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A warm year but not the hottest

The Gisborne region's heat helped make 2020 New Zealand's seventh-warmest year on record, according to the National Institute of Water and Atmospheric Research (Niwa).

The nationwide average temperature for 2020, calculated using stations in Niwa's seven-station temperature series which began in 1909, was 13.24°C (0.63°C above the 1981–2010 annual average).

The National Climate Database shows Gisborne had its third-equal warmest year for the same period.

The hottest spell of the year took hold over New Zealand from late January to early February, with several locations observing their highest daily maximum and daily minimum temperatures on record.

The highest temperature of 2020 was recorded by Niwa on January 31 at Gisborne, by its instruments near the Waipaoa Water Augmentation Plant in Bushmere Rd.

The maximum there was 38.2°C — New Zealand's fifth-highest January temperature on record, and the country's 19th-equal hottest temperature on record for all months.

However, the Bushmere Road site regularly records higher temperatures than the MetService site at the airport, by half a degree in winter and more than a degree in the summer months.

While it may have been the country's seventh warmest year according to the Niwa records, MetService records for Gisborne dating back to 1909 indicate 2020 was the third-equal warmest local year.

Last year recorded a mean daily average of 15.2 degrees — the same as the previous two years.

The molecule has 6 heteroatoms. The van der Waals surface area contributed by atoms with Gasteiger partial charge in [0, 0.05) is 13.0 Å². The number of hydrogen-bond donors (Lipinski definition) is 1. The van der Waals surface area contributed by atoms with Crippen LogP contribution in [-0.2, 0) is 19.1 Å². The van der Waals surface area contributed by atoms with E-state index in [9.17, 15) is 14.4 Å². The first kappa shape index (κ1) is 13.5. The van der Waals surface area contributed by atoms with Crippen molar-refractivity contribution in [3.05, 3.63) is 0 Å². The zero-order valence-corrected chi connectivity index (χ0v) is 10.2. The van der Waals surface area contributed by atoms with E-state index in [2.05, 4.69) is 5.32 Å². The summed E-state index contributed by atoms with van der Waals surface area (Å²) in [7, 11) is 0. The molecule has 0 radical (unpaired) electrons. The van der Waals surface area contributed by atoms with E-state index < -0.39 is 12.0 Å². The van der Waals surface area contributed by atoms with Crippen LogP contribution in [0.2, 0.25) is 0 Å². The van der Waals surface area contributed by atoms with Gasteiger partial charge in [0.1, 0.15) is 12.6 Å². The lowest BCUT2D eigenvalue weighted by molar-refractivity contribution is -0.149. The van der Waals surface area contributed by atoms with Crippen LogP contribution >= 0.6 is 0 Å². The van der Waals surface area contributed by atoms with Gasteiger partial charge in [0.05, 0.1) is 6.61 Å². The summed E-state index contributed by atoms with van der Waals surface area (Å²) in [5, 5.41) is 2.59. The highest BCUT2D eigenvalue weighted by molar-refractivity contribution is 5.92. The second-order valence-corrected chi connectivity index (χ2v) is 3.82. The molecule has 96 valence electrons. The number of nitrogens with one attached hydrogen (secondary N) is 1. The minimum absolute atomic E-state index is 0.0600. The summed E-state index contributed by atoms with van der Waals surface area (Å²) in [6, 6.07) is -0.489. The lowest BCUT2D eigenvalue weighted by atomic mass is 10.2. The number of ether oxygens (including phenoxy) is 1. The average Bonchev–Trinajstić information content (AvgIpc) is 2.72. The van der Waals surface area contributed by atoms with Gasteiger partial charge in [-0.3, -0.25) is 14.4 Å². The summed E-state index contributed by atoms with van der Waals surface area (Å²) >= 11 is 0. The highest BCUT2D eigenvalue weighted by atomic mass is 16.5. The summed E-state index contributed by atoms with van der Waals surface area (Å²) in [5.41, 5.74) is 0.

The warmest Gisborne year was 1998 with a mean daily temperature of 15.7 degrees, and the second warmest local year was 2016, with 15.3 degrees.

Niwa's annual summary says the 23 degrees recorded at its site on August 31 was the highest August temperature here since records first began in 1905.

Niwa says New Zealand's hottest year on record remains 2016, when the nationwide average temperature was 13.45°C (0.84°C above the 1981–2010 annual average).

Based on the seven-station series, 2020 featured six months with above average temperatures (greater than +0.50°C of average), six months with near average temperatures (within -0.50°C to +0.50°C of average), and no months with below average temperatures (less than -0.50°C of average).

It has now been 47 months since New Zealand has had a month with below average temperatures (the last such month was January 2017).

Furthermore, six of the past eight years have been among New Zealand's hottest on record. Niwa says this trend is consistent with the overall pattern of global warming.

In Gisborne, six of the past eight years have also been among the warmest on local record. - RH

END OF A HOT YEAR: Ruben Mackey and daughter Saijah Kemp enjoyed a cool-down at Waikanae Beach in December. Picture by Paul Rickard